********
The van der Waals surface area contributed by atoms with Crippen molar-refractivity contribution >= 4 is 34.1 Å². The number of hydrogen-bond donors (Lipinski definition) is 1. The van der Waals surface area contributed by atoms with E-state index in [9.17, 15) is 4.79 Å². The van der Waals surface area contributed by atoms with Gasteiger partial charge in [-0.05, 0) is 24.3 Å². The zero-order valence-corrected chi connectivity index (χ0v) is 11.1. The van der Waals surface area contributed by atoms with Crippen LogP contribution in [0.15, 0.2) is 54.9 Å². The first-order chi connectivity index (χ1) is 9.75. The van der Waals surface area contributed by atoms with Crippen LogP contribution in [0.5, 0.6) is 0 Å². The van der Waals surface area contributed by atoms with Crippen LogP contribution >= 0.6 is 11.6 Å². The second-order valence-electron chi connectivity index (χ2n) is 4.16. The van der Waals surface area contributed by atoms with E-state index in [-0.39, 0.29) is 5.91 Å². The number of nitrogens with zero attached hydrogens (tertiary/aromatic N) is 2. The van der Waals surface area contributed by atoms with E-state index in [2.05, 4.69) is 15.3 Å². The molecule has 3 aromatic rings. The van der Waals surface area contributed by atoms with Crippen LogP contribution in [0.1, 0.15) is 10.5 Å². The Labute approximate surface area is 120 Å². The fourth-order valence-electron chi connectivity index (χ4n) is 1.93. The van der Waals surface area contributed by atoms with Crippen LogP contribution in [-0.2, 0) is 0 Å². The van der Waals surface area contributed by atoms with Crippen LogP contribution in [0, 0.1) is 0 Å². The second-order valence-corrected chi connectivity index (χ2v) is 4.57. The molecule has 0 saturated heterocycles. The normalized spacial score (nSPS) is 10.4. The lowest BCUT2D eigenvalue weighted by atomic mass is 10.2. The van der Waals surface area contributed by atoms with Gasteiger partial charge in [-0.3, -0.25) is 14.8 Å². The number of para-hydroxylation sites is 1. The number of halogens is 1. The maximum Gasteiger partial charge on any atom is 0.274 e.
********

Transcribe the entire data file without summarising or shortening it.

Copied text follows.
The van der Waals surface area contributed by atoms with Crippen molar-refractivity contribution >= 4 is 34.1 Å². The number of hydrogen-bond donors (Lipinski definition) is 1. The van der Waals surface area contributed by atoms with E-state index in [9.17, 15) is 4.79 Å². The van der Waals surface area contributed by atoms with Gasteiger partial charge in [-0.05, 0) is 24.3 Å². The zero-order valence-corrected chi connectivity index (χ0v) is 11.1. The van der Waals surface area contributed by atoms with Crippen LogP contribution in [0.15, 0.2) is 54.9 Å². The first-order chi connectivity index (χ1) is 9.75. The van der Waals surface area contributed by atoms with Crippen LogP contribution in [0.5, 0.6) is 0 Å². The van der Waals surface area contributed by atoms with Crippen LogP contribution >= 0.6 is 11.6 Å². The second-order valence-electron chi connectivity index (χ2n) is 4.16. The van der Waals surface area contributed by atoms with E-state index in [-0.39, 0.29) is 5.91 Å². The number of nitrogens with zero attached hydrogens (tertiary/aromatic N) is 2. The van der Waals surface area contributed by atoms with E-state index in [2.05, 4.69) is 15.3 Å². The molecule has 3 aromatic rings. The van der Waals surface area contributed by atoms with Crippen LogP contribution in [0.1, 0.15) is 10.5 Å². The Labute approximate surface area is 120 Å². The fourth-order valence-electron chi connectivity index (χ4n) is 1.93. The van der Waals surface area contributed by atoms with Crippen LogP contribution in [-0.2, 0) is 0 Å². The van der Waals surface area contributed by atoms with Crippen LogP contribution in [0, 0.1) is 0 Å². The second-order valence-corrected chi connectivity index (χ2v) is 4.57. The molecule has 0 saturated heterocycles. The normalized spacial score (nSPS) is 10.4. The lowest BCUT2D eigenvalue weighted by atomic mass is 10.2. The van der Waals surface area contributed by atoms with Gasteiger partial charge in [-0.3, -0.25) is 14.8 Å². The number of para-hydroxylation sites is 1. The number of halogens is 1. The maximum Gasteiger partial charge on any atom is 0.274 e.